Five years ago, the film Lage Raho Munnabhai gave us a Mahatma of the shopping mall, a Feel Good, Archie's Card Gandhi who materialized at Munnabhai's elbow with potted wisdom on how to get through a bad day. But 2011 brought us an altogether different avatar of Gandhi, someone who invoked the Mahatma in more powerful ways.
Kisan Baburao Hazare, or Anna Hazare with his Gandhi topi and his satyagraha against corruption became the defining individual of 2011. The Hazare movement began quietly, crept up unnoticed, then burst upon the nation, grabbing state and society by the jugular. Currents of revulsion at corruption had simmered for decades under the surface, now anti corruption- anger towered into a tidal wave, a wave that combined anti-elite, anti-rich and anti-politician anger, a gigantic wave with Hazare seated at its crest.
In the first few days itself, thousands poured onto the streets. Forty thousand 'liked' Anna's page on Facebook in the first week alone. There were protests in 400 locations around the world. Seven lakh expressed solidarity by giving a missed call. The Lokpal Bill had been in cold storage for 40 years. Anna's fasts in Delhi, at Jantar Mantar and Ram Lila Ground, have now forced the government to create a Lokpal, a supreme ombudsman, within months.
2011 brought us an altogether different avatar of Gandhi, someone who invoked the Mahatma in more powerful ways.
Supercop Kiran Bedi, RTI campaigner Arvind Kejriwal and lawyer Prashant Bhushan became the core members of Team Anna. They were derided, they bore the brunt of parliamentary privilege motions and physical attacks, there are many that critique them as dictatorial and unreasonable, yet this year, Anna along with his team, became impossible to ignore as agents of fundamental change.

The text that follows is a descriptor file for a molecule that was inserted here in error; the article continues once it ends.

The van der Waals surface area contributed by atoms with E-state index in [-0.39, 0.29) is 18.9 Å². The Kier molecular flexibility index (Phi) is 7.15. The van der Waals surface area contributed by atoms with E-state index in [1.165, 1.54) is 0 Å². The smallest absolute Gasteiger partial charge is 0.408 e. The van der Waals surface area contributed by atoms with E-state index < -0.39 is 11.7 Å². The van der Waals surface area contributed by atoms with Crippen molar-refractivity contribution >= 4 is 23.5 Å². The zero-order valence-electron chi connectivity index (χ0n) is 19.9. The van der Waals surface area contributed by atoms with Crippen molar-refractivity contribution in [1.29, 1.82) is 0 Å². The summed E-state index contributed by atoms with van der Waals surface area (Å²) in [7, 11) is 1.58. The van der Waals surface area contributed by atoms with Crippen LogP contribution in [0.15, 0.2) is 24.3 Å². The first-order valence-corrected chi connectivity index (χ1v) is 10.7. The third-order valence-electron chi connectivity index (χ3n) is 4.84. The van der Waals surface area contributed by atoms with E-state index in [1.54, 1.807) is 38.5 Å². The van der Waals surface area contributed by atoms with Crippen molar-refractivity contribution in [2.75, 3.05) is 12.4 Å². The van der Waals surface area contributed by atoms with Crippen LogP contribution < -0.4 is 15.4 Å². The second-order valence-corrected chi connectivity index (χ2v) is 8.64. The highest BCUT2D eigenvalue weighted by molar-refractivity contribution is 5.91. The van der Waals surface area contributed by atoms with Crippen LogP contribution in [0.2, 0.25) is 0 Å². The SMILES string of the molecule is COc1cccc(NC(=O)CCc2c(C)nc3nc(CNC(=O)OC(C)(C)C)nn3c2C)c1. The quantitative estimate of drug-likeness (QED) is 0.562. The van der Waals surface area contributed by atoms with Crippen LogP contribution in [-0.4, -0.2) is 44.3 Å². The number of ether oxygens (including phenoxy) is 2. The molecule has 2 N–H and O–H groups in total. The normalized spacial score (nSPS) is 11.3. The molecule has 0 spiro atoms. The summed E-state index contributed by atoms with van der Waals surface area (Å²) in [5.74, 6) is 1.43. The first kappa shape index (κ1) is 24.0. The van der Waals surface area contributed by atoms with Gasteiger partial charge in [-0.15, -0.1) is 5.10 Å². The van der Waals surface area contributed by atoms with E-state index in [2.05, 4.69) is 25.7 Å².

Baba Ramdev's massive following and midnight arrest by the Delhi police created a storm in the national capital. The government's flip flops with Baba Ramdev gave the impression of an administration adrift. But Ramdev blazed only very briefly on the national stage, controversy overtook some of his actions and endeavours, and left him marginalized by the Anna wave.
If civil society and the assertive new middle class found their urban legends in Anna and Team Anna, the ballot box threw up its own heroes. In Bengal, Mamata Banerjee stormed to power in a historic assembly election that ended 34 decades of unbroken rule by the mighty Left Front. Mamata became Bengal's Ma Durga in a crumpled sari, a subaltern goddess, who by sheer stamina, street fighting politics and tenacity, built a single-woman-led challenge to the seemingly invincible Red Fortress.
Her record in governance since her victory may be mixed. But Mamata's spectacular victory in 2011 makes her India's Lech Walesa, an anti-communist hero who defeated an indomitable communist party and its well-organised cadres, through democratic politics.
Rahul Gandhi's politics has many critics as well as admirers. At 41, the Gandhi Amul Baby appears still to be a youth leader on a perpetual discovery of India. He seems to lack a big idea and has yet to build a party from the grassroots in the manner that Mamata Banerjee has done so successfully. Yet there is no doubt that Rahul Gandhi, whether through his appearances in Bhatta Parsaul or padyatra from Bhatta Parsaul to Aligarh or in relentless travels and night-stays through other parts of UP has managed to build a saliency to the extent that even mighty grassroots leaders like Mayawati and Anna Hazare are targeting him personally.
Handicapped by dynasty and privilege, Rahul Gandhi spent 2011 fighting his image trap; but he dominated headlines too.